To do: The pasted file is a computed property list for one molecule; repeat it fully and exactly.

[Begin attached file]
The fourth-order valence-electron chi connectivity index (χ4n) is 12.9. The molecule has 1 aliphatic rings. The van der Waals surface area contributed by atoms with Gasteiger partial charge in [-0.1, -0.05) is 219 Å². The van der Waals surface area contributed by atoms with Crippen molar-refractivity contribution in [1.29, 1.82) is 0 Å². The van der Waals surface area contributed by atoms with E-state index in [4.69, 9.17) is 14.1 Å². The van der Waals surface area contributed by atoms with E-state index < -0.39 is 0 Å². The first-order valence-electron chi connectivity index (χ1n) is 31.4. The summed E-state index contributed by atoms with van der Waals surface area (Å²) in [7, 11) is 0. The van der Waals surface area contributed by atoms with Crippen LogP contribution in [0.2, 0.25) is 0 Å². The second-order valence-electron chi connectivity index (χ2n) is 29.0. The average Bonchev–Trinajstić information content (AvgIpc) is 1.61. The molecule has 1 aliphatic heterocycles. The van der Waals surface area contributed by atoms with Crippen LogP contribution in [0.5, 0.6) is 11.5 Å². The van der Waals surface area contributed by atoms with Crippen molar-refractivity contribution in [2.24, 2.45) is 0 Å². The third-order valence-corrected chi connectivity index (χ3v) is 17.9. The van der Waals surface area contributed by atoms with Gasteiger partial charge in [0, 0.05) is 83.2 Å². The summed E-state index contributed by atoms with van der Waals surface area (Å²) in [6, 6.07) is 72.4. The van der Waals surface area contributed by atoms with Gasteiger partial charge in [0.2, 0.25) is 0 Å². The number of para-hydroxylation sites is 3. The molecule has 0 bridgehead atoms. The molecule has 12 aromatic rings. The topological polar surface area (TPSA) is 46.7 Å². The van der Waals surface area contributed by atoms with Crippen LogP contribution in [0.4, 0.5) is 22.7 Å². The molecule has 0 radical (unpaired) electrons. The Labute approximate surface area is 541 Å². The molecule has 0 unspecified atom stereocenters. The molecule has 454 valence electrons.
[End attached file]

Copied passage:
The fourth-order valence-electron chi connectivity index (χ4n) is 12.9. The molecule has 1 aliphatic rings. The van der Waals surface area contributed by atoms with Gasteiger partial charge in [-0.1, -0.05) is 219 Å². The van der Waals surface area contributed by atoms with Crippen molar-refractivity contribution in [1.29, 1.82) is 0 Å². The van der Waals surface area contributed by atoms with E-state index in [4.69, 9.17) is 14.1 Å². The van der Waals surface area contributed by atoms with E-state index < -0.39 is 0 Å². The first-order valence-electron chi connectivity index (χ1n) is 31.4. The summed E-state index contributed by atoms with van der Waals surface area (Å²) in [7, 11) is 0. The van der Waals surface area contributed by atoms with Crippen LogP contribution in [0.2, 0.25) is 0 Å². The second-order valence-electron chi connectivity index (χ2n) is 29.0. The average Bonchev–Trinajstić information content (AvgIpc) is 1.61. The molecule has 1 aliphatic heterocycles. The van der Waals surface area contributed by atoms with Crippen LogP contribution in [0.5, 0.6) is 11.5 Å². The van der Waals surface area contributed by atoms with Crippen molar-refractivity contribution in [2.24, 2.45) is 0 Å². The third-order valence-corrected chi connectivity index (χ3v) is 17.9. The van der Waals surface area contributed by atoms with Gasteiger partial charge in [0, 0.05) is 83.2 Å². The summed E-state index contributed by atoms with van der Waals surface area (Å²) in [6, 6.07) is 72.4. The van der Waals surface area contributed by atoms with Gasteiger partial charge in [0.2, 0.25) is 0 Å². The number of para-hydroxylation sites is 3. The molecule has 0 bridgehead atoms. The molecule has 12 aromatic rings. The topological polar surface area (TPSA) is 46.7 Å². The van der Waals surface area contributed by atoms with Crippen LogP contribution in [0.4, 0.5) is 22.7 Å². The molecule has 0 radical (unpaired) electrons. The Labute approximate surface area is 541 Å². The molecule has 0 unspecified atom stereocenters. The molecule has 454 valence electrons.